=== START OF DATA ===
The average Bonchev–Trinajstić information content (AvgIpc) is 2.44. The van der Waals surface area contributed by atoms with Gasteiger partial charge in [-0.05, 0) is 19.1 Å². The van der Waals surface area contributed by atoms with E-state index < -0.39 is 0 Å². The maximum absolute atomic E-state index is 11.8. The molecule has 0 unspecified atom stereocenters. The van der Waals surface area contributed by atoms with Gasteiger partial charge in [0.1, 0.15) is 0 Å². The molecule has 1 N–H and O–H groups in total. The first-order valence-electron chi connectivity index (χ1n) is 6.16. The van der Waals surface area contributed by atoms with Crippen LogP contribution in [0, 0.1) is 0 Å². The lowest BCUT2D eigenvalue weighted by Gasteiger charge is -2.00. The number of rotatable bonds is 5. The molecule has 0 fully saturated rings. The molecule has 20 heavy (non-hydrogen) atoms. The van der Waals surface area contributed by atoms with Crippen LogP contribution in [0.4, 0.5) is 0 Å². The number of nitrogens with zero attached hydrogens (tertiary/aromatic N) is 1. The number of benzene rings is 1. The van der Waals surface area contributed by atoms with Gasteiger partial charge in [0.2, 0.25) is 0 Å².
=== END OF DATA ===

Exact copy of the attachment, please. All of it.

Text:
The average Bonchev–Trinajstić information content (AvgIpc) is 2.44. The van der Waals surface area contributed by atoms with Gasteiger partial charge in [-0.05, 0) is 19.1 Å². The van der Waals surface area contributed by atoms with E-state index < -0.39 is 0 Å². The maximum absolute atomic E-state index is 11.8. The molecule has 0 unspecified atom stereocenters. The van der Waals surface area contributed by atoms with Gasteiger partial charge in [0.1, 0.15) is 0 Å². The molecule has 1 N–H and O–H groups in total. The first-order valence-electron chi connectivity index (χ1n) is 6.16. The van der Waals surface area contributed by atoms with Crippen LogP contribution in [0, 0.1) is 0 Å². The lowest BCUT2D eigenvalue weighted by Gasteiger charge is -2.00. The number of rotatable bonds is 5. The molecule has 0 fully saturated rings. The molecule has 20 heavy (non-hydrogen) atoms. The van der Waals surface area contributed by atoms with Crippen LogP contribution in [0.4, 0.5) is 0 Å². The number of nitrogens with zero attached hydrogens (tertiary/aromatic N) is 1. The number of benzene rings is 1. The van der Waals surface area contributed by atoms with Gasteiger partial charge in [0.2, 0.25) is 0 Å².